Date of Award
Master of Science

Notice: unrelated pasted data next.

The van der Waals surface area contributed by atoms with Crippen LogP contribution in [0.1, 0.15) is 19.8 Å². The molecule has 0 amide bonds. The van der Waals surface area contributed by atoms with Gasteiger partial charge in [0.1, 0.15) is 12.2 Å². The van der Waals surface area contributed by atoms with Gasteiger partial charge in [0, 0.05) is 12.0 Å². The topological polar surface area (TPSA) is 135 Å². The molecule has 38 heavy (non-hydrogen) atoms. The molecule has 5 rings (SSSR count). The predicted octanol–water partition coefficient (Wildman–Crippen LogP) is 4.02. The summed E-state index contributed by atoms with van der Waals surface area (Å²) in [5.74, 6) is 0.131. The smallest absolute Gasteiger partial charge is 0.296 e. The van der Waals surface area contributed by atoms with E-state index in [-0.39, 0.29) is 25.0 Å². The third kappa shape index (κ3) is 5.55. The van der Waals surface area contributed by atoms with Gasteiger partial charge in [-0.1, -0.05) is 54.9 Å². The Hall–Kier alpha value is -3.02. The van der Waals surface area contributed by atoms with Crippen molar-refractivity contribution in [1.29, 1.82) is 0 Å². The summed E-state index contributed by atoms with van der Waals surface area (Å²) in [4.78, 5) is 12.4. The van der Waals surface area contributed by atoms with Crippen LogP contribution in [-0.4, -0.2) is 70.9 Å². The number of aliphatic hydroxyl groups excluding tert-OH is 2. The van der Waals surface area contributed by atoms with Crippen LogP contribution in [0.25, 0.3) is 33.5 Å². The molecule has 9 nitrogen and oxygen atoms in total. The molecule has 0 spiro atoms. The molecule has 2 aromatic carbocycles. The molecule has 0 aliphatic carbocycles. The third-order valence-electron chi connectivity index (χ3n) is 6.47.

The dissemination of project management practices is consolidating project as a great mean of achieving an organization's strategic plan (PMI, 2008, p. 10). But there are no resources and funds available to all, and competition among alternative projects is increasing. Funding institutions, government agencies, and credit rating organizations started considering project risk in project evaluation, instead of only using financial metrics such as ROI (Return on Investment) or NPV (Net Present Value). In order to obtain resources needed to implement projects, and thus contribute to an organization's objectives, it is necessary to identify the risks that have greater influence on project approval. This study applied the Importance-Performance Analysis (Martilla & James, 1977) to identify the main risk identification deficiencies for Information Technology (IT) project managers who apply for resources or funding approval. The identification was made possible by measuring IT project managers' perceptions of (1) the level of importance, or positive influence, which different risk categories have in project approval; (2) the level of performance they believe to have in the identification of these risks, meaning prior detection and registering; and (3) the gap between the measured levels of importance and performance. A survey listing 28 risk categories belonging to a validated risk taxonomy and 5-point Likert scales with different levels of importance and performance were presented to IT project managers from the central Illinois area. A total of 38 professionals answered the survey instrument, and verification of exclusion criteria resulted in an adjusted sample of 32 subjects. Descriptive statistics were used to compare mean values for each category, determining the gap between importance and performance levels for every category. The risk categories that presented the top three scores for importance were Scope uncertainty, Legal/regulatory, and Financial. The risk categories that represented the three greatest deficiencies or gaps (importance versus performance) for IT project approval were Contractual, Complexity, and Scope uncertainty.
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